Membrane microdomains and the regulation of HDL biogenesis

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Abstract

Purpose of review

The major cardio-protective function of HDL is to remove excess cellular cholesterol in the process of HDL particle formation and maturation. The HDL biogenic procedure requiring protein–lipid interactions has been incompletely understood, and here we discuss recent progress and insights into the mechanism of HDL biogenesis.

Recent findings

The initial and rate-limiting step of HDL biogenesis is the interaction between apoA-I and plasma membrane microdomains created by ATP-binding cassette transporter A1 (ABCA1) transporter. Computer simulation of molecular dynamics suggests that ABCA1 translocates phospholipids from the inner to the outer leaflet of the plasma membrane to create a transbilayer density gradient leading to the formation of an exovesiculated plasma membrane microdomain. The cryo-electron microscopy structure of ABCA1 suggests that an elongated hydrophobic tunnel formed by the extracellular domain of ABCA1 may function as a passageway to deliver lipids to apoA-I. In contrast to ABCA1-created plasma membrane microdomains, desmocollin 1 (DSC1) contained in a cholesterol-rich plasma membrane microdomain binds apoA-I to prevent HDL biogenesis. The identification of DSC1-containing plasma membrane microdomains as a negative regulator of HDL biogenesis may offer potential therapeutic avenues.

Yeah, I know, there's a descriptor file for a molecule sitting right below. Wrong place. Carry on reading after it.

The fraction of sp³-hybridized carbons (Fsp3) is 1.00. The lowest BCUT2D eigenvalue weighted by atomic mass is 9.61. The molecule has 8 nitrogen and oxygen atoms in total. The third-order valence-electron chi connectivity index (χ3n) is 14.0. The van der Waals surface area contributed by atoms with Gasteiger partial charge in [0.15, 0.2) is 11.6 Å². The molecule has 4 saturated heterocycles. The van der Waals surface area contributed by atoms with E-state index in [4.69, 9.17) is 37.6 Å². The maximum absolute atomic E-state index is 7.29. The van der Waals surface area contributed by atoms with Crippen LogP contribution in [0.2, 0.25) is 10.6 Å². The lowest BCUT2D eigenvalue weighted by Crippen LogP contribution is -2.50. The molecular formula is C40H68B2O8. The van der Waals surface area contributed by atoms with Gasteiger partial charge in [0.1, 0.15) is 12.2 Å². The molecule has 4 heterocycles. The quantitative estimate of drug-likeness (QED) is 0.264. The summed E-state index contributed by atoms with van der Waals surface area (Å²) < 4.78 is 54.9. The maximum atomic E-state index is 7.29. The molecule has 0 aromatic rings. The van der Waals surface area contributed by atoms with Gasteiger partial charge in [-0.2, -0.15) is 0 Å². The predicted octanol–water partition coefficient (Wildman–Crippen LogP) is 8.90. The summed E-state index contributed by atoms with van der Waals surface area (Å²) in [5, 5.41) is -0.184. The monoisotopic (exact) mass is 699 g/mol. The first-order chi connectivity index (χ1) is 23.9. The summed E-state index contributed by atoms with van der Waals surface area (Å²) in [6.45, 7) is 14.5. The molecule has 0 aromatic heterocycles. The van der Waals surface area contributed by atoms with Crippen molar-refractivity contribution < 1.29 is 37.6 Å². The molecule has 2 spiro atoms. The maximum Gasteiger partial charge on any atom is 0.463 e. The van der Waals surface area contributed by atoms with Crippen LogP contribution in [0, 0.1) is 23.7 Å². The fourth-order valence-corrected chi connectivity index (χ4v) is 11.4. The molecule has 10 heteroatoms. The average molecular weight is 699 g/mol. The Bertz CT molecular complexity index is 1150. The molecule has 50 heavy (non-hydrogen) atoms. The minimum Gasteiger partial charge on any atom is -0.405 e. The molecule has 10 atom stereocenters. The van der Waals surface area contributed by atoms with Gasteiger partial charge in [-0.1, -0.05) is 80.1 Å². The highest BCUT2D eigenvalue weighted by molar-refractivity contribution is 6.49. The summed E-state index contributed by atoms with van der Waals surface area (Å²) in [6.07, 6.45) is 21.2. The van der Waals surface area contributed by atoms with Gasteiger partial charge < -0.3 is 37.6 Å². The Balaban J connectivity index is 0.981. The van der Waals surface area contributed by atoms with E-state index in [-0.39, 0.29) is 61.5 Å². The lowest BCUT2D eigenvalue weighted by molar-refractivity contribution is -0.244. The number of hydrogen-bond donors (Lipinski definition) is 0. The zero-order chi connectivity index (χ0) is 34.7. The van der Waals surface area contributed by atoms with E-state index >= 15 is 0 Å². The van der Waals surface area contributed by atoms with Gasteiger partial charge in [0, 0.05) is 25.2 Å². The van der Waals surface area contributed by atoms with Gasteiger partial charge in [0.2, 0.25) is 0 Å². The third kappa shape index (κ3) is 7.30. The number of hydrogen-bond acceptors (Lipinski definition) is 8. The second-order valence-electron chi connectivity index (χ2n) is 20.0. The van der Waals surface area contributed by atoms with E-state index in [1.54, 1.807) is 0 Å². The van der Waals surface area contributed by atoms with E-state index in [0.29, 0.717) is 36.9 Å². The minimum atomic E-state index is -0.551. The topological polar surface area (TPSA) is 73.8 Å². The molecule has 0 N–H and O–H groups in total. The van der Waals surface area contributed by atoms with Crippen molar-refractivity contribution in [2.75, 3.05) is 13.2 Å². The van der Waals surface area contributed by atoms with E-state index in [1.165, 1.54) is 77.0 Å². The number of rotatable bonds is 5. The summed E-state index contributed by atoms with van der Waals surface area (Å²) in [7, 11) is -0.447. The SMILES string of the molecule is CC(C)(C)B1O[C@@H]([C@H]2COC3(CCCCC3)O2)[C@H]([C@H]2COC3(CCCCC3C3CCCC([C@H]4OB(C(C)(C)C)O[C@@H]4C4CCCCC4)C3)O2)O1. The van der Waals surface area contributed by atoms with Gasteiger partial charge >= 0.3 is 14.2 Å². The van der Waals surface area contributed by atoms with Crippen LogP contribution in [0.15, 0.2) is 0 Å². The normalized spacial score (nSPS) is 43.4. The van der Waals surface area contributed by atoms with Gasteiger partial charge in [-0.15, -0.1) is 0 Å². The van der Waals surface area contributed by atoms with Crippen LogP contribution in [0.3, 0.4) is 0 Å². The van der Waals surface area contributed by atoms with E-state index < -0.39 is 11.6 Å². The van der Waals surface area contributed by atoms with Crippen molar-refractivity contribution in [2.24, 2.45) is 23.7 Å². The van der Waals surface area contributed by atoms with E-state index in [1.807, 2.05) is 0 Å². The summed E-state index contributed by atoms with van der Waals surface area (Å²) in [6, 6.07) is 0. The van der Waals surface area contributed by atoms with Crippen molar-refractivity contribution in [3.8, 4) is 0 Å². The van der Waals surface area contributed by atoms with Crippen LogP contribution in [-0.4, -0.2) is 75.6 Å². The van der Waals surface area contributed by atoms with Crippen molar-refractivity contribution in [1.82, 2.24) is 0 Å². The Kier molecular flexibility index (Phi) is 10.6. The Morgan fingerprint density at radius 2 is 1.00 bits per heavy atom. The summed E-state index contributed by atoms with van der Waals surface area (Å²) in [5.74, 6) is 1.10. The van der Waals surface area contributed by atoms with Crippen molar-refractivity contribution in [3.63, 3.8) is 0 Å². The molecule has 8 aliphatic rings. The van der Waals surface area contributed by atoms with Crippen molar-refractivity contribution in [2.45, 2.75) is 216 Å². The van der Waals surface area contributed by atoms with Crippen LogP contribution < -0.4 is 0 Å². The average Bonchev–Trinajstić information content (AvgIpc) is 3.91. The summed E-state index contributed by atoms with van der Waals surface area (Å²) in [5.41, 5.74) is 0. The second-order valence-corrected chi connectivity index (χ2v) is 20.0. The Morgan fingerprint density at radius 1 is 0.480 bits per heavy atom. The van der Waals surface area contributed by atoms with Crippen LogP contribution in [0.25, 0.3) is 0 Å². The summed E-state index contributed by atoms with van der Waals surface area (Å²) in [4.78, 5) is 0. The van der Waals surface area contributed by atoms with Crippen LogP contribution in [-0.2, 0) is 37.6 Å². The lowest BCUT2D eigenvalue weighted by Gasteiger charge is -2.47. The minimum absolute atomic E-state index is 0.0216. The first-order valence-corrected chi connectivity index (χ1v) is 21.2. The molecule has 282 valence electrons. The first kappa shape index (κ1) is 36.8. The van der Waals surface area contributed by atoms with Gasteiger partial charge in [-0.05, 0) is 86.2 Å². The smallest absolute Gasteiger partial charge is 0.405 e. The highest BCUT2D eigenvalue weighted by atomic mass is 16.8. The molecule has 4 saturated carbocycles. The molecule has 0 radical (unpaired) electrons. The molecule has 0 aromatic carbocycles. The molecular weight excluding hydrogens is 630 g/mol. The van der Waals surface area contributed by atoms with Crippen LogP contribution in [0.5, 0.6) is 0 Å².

Summary

Isolation and characterization of plasma membrane microdomains involved in HDL biogenesis may lead to a better understanding of the molecular mechanism of HDL biogenesis.

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